From author and wellness personality Chrissy King, an exciting, genre-redefining narrative mix of memoir, inspiration, and activities and prompts, with timely messages about social and racial justice and how the world needs to move beyond body positivity to something even more exciting and revolutionary: body liberation.
The Body Is Not an Apology offers radical self-love as the balm to heal the wounds inflicted by violent systems of oppression
Ashlee Bennett will teach you how to reclaim your creativity and make amends with your body using art.
Sick Enough offers patients, their families, and clinicians a comprehensive, accessible review of the medical issues that arise from eating disorders by bringing relatable case presentations and a scientifically sound, engaging style to the topic. Using metaphor and patient-centered language, Dr. Gaudiani aims to improve medical diagnosis and treatment, motivate recovery, and validate the lived experiences of individuals of all body shapes and sizes, while firmly rejecting dieting culture.
Anti-fatness is everywhere. In What We Dont Talk About When We Talk About Fat, Aubrey Gordon unearths the cultural attitudes and social systems that have led to people being denied basic needs because they are fat and calls for social justice movements to be inclusive of plus-sized peoples experiences. Unlike the recent wave of memoirs and quasi self-help books that encourage readers to love and accept themselves, Gordon pushes the discussion further towards authentic fat activism, which includes ending legal weight discrimination, giving equal access to health care for large people, increased access to public spaces, and ending anti-fat violence. As she argues, I did not come to body positivity for self-esteem. I came to it for social justice.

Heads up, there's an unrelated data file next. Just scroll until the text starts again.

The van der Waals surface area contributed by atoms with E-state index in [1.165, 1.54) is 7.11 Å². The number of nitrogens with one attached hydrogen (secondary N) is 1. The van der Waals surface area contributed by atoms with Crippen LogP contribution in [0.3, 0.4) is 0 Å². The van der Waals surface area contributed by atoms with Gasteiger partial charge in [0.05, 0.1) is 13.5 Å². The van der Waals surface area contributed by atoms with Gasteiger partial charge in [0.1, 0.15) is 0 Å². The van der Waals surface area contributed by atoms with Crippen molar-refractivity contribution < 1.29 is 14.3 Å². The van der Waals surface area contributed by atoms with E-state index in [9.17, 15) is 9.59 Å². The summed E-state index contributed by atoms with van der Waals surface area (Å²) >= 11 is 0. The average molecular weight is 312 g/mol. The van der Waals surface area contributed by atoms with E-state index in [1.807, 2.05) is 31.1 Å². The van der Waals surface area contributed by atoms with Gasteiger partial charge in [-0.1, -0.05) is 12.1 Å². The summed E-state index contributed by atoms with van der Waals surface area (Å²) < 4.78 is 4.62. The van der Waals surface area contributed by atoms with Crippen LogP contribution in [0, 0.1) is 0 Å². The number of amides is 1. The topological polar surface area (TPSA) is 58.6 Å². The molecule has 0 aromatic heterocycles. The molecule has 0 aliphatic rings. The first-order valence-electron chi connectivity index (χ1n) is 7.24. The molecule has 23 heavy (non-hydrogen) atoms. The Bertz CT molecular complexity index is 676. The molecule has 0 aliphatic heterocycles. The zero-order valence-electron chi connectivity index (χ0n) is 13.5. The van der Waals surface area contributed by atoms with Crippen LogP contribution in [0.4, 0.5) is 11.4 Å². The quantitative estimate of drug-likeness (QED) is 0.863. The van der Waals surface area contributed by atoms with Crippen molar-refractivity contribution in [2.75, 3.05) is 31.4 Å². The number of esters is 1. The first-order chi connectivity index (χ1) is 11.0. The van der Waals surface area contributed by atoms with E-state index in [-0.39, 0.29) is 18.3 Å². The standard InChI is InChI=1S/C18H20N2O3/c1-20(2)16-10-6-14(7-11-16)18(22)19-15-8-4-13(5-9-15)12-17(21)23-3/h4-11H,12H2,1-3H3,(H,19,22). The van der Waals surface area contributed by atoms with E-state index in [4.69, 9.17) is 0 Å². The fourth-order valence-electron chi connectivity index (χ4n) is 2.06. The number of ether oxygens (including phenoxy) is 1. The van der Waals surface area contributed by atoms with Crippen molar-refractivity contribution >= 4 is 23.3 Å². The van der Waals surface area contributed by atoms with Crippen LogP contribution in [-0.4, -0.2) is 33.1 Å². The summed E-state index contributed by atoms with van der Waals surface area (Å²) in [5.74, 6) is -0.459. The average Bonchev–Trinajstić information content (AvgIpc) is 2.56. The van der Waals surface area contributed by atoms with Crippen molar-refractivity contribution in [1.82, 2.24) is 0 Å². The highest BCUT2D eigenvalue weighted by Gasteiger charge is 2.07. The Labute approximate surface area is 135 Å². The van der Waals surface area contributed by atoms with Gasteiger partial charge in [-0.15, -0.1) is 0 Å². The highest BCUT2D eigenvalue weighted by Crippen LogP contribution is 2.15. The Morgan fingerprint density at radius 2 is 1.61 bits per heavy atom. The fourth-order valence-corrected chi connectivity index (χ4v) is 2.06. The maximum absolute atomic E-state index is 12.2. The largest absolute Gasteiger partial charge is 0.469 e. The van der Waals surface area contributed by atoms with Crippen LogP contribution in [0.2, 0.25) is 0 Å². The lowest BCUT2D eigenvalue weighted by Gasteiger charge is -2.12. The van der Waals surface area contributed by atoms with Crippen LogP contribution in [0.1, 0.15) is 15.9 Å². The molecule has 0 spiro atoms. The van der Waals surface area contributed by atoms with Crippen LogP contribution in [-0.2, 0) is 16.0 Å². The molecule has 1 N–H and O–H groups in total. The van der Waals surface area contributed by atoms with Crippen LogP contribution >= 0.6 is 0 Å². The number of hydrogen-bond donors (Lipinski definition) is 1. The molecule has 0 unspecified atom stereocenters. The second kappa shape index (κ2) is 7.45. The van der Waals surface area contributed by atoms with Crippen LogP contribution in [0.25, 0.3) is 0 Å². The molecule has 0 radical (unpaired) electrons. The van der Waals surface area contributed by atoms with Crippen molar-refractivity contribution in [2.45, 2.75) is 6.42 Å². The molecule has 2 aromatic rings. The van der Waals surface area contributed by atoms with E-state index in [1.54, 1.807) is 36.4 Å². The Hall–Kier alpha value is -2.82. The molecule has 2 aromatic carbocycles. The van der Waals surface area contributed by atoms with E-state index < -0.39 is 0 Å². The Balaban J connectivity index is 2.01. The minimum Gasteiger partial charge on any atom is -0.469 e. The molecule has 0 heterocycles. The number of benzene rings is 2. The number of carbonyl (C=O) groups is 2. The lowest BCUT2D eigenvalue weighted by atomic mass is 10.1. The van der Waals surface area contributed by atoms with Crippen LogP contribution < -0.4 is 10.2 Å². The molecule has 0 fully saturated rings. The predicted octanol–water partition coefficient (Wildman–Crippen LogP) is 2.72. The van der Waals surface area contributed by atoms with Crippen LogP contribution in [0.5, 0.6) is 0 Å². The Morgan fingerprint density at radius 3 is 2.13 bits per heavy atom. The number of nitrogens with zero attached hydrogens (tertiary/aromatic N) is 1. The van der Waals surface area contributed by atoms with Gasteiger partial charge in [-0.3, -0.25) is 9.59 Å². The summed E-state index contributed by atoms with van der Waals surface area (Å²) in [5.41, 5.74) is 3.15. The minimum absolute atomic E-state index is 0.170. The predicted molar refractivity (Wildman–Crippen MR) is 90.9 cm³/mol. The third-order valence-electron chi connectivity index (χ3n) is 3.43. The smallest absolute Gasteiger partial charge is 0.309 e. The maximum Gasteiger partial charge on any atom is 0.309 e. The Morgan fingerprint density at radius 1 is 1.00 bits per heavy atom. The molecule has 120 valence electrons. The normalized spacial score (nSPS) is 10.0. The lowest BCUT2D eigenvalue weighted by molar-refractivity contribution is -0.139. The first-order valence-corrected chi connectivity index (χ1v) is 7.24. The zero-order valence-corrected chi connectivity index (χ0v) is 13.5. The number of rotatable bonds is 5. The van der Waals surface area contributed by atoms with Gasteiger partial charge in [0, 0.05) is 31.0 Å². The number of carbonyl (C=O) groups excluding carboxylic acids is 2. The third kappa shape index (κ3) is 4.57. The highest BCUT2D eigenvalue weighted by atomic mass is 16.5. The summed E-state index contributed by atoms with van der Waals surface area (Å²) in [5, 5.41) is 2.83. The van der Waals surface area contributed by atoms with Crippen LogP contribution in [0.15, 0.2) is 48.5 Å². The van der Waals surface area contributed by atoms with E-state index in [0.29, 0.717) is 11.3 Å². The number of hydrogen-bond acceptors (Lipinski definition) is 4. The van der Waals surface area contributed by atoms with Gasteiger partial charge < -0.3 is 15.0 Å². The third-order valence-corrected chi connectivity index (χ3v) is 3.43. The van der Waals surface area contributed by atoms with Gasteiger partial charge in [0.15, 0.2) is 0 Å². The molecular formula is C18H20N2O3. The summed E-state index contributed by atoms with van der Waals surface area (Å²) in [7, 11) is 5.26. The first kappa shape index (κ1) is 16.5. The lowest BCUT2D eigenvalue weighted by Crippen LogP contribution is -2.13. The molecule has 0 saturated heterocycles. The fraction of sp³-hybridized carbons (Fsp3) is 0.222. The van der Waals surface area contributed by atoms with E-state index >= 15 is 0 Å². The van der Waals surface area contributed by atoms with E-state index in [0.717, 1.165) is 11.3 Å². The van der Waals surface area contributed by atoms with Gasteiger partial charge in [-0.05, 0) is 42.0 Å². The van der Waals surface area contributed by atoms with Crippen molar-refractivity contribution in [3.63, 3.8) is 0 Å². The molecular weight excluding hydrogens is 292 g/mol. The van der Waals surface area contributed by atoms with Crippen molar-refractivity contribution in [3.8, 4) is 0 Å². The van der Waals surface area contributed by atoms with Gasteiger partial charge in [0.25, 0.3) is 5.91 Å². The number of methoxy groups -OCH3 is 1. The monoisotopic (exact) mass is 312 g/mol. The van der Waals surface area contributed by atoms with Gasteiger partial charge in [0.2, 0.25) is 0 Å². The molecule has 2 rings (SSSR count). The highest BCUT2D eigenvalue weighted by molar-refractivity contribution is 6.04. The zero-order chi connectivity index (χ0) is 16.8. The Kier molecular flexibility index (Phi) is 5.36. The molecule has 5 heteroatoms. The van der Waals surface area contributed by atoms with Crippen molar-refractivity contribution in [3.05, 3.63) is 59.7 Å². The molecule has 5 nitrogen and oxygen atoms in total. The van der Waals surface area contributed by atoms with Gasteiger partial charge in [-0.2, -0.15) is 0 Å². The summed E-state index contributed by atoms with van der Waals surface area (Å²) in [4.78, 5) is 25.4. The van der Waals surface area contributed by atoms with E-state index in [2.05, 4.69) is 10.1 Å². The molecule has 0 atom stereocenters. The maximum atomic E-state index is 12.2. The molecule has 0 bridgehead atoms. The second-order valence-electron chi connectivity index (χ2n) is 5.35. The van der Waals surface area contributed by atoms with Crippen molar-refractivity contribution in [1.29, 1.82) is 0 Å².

Informed by the personal body stories of the hundreds of people they have worked with, Reclaiming Body Trust delineates an intersectional, social justice?orientated path to healing in three phases: The Rupture, The Reckoning, and The Reclamation. Throughout, readers will be anchored by the authors innovative and revolutionary Body Trust framework to discover a pathway out of a rigid, mechanistic way of thinking about the body and into a more authentic, sustainable way to occupy and nurture our bodies.
By the author of Things No One Will Tell Fat Girls and a heroine of the body image movement, an intimate, gutsy memoir about being a fat woman. A deeply personal take, Landwhale is a glimpse at life as a fat woman today, but it’s also a reflection of the unforgiving ways our culture still treats fatness.